Canada names China, Russia as key cyber-crime threats


Canada’s electronic spy agency for the first time named countries such as China and Russia as the greatest “strategic threat” to this country, warning they are developing cyber capabilities to disrupt critical infrastructure such as electricity supply.

The Communications Security Establishment (CSE) released its annual threat assessment report Wednesday, identifying China, Russia, North Korea and Iran as the most active nations attempting to steal technology or create divisions within Canadian society.

“During the COVID-19 pandemic, large medical and biopharmaceutical companies in Canada and abroad have been targeted by state-sponsored cyber threat actors attempting to steal intellectual property related to COVID-19 tests, treatments, and vaccines,” CSE said.

Story continues below advertisement

“We assess that it is almost certain that state-sponsored actors will continue attempting to steal Canadian intellectual property related to combatting COVID-19 in order to support their own domestic public health response or to profit from its illegal reproduction by their own firms.”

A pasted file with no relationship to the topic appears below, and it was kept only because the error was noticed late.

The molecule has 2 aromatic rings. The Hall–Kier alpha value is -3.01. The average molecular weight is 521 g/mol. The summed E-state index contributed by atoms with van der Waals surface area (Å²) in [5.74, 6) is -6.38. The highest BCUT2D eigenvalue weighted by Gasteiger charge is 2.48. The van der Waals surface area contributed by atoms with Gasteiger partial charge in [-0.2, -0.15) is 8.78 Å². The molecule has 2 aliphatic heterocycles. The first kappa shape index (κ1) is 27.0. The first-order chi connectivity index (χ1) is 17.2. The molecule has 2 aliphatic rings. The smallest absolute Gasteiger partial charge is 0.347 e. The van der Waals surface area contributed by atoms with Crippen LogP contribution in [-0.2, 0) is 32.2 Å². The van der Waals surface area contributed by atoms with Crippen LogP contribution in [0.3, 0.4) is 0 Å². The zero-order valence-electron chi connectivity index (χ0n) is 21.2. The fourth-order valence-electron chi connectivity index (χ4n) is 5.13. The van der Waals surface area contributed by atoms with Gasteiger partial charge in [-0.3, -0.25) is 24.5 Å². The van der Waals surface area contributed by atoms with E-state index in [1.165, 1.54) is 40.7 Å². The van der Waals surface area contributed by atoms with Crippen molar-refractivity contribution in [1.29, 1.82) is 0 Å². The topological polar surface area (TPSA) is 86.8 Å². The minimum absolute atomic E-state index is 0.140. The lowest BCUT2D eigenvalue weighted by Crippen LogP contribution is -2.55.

Since the start of COVID-19, these countries have also gained access to hospitals in Canada and around the world “compromising both IT networks and…imaging products used in the healthcare industry.”

These countries are also developing cyber capabilities to disrupt Canadian critical infrastructure, such as electricity supply, but are unlikely to act in ways to cause major damage unless there is an outbreak of “international hostilities,” the report said.

In a foreword to the report, Defence Minister Harjit Sajjan warned the internet is at a “crossroads” because Russia and China are pushing to change the way it is governed and “to turn it into a tool for censorship, surveillance and state control.”

CSE said Russia and Iran are also active as online trolls, using fraudulent Twitter accounts to highlight divisions in Canadian society over immigration, pipeline politics or terrorism. It cited the January 2017 Quebec City mosque shooting and the June 2019 approval of the Trans Mountain Pipeline expansion project as examples of events that were targeted by trolls.

The…

Source…